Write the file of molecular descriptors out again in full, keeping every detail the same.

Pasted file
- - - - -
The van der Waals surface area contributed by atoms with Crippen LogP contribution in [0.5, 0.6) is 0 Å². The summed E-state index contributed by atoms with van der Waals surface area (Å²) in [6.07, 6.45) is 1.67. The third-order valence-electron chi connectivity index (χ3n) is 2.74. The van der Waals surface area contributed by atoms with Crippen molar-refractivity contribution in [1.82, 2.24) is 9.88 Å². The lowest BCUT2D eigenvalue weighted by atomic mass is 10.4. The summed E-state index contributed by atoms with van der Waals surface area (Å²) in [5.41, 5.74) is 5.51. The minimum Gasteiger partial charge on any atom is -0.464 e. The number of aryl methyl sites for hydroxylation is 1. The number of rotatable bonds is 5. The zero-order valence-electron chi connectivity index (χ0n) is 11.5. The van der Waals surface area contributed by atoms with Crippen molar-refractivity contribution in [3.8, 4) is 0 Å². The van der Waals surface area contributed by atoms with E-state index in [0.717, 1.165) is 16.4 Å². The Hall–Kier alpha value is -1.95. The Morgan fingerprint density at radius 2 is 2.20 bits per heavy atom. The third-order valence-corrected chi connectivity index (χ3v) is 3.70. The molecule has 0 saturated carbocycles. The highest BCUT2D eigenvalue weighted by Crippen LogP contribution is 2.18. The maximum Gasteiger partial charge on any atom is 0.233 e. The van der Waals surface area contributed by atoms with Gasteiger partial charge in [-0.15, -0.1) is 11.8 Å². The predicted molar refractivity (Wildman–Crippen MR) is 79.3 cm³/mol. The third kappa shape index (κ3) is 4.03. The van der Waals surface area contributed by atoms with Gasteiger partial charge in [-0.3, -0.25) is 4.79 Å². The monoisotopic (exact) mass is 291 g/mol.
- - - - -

The van der Waals surface area contributed by atoms with Crippen LogP contribution in [0.5, 0.6) is 0 Å². The summed E-state index contributed by atoms with van der Waals surface area (Å²) in [6.07, 6.45) is 1.67. The third-order valence-electron chi connectivity index (χ3n) is 2.74. The van der Waals surface area contributed by atoms with Crippen molar-refractivity contribution in [1.82, 2.24) is 9.88 Å². The lowest BCUT2D eigenvalue weighted by atomic mass is 10.4. The summed E-state index contributed by atoms with van der Waals surface area (Å²) in [5.41, 5.74) is 5.51. The minimum Gasteiger partial charge on any atom is -0.464 e. The number of aryl methyl sites for hydroxylation is 1. The number of rotatable bonds is 5. The zero-order valence-electron chi connectivity index (χ0n) is 11.5. The van der Waals surface area contributed by atoms with Crippen molar-refractivity contribution in [3.8, 4) is 0 Å². The van der Waals surface area contributed by atoms with E-state index in [0.717, 1.165) is 16.4 Å². The Hall–Kier alpha value is -1.95. The Morgan fingerprint density at radius 2 is 2.20 bits per heavy atom. The third-order valence-corrected chi connectivity index (χ3v) is 3.70. The molecule has 0 saturated carbocycles. The highest BCUT2D eigenvalue weighted by Crippen LogP contribution is 2.18. The maximum Gasteiger partial charge on any atom is 0.233 e. The van der Waals surface area contributed by atoms with Gasteiger partial charge in [-0.15, -0.1) is 11.8 Å². The predicted molar refractivity (Wildman–Crippen MR) is 79.3 cm³/mol. The third kappa shape index (κ3) is 4.03. The van der Waals surface area contributed by atoms with Gasteiger partial charge in [-0.3, -0.25) is 4.79 Å². The monoisotopic (exact) mass is 291 g/mol.